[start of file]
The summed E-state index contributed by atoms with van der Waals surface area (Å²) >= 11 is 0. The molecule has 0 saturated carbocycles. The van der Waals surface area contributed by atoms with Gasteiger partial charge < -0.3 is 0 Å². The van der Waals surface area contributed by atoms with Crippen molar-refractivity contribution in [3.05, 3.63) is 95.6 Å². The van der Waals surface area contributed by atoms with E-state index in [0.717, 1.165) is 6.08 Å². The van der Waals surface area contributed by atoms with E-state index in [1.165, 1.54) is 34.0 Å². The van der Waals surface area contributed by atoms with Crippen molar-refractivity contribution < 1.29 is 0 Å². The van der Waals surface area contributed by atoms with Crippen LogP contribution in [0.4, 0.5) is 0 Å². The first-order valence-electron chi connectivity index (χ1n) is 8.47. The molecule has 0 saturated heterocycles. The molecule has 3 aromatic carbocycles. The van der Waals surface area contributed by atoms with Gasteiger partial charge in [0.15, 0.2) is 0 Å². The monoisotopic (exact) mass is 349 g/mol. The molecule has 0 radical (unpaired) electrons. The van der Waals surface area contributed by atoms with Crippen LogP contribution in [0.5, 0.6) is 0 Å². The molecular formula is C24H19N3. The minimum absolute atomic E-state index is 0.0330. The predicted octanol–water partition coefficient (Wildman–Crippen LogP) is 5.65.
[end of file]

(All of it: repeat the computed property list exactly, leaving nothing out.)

The summed E-state index contributed by atoms with van der Waals surface area (Å²) >= 11 is 0. The molecule has 0 saturated carbocycles. The van der Waals surface area contributed by atoms with Gasteiger partial charge < -0.3 is 0 Å². The van der Waals surface area contributed by atoms with Crippen molar-refractivity contribution in [3.05, 3.63) is 95.6 Å². The van der Waals surface area contributed by atoms with E-state index in [0.717, 1.165) is 6.08 Å². The van der Waals surface area contributed by atoms with E-state index in [1.165, 1.54) is 34.0 Å². The van der Waals surface area contributed by atoms with Crippen molar-refractivity contribution < 1.29 is 0 Å². The van der Waals surface area contributed by atoms with Crippen LogP contribution in [0.4, 0.5) is 0 Å². The first-order valence-electron chi connectivity index (χ1n) is 8.47. The molecule has 0 saturated heterocycles. The molecule has 3 aromatic carbocycles. The van der Waals surface area contributed by atoms with Gasteiger partial charge in [0.15, 0.2) is 0 Å². The monoisotopic (exact) mass is 349 g/mol. The molecule has 0 radical (unpaired) electrons. The van der Waals surface area contributed by atoms with Crippen LogP contribution in [0.5, 0.6) is 0 Å². The molecular formula is C24H19N3. The minimum absolute atomic E-state index is 0.0330. The predicted octanol–water partition coefficient (Wildman–Crippen LogP) is 5.65.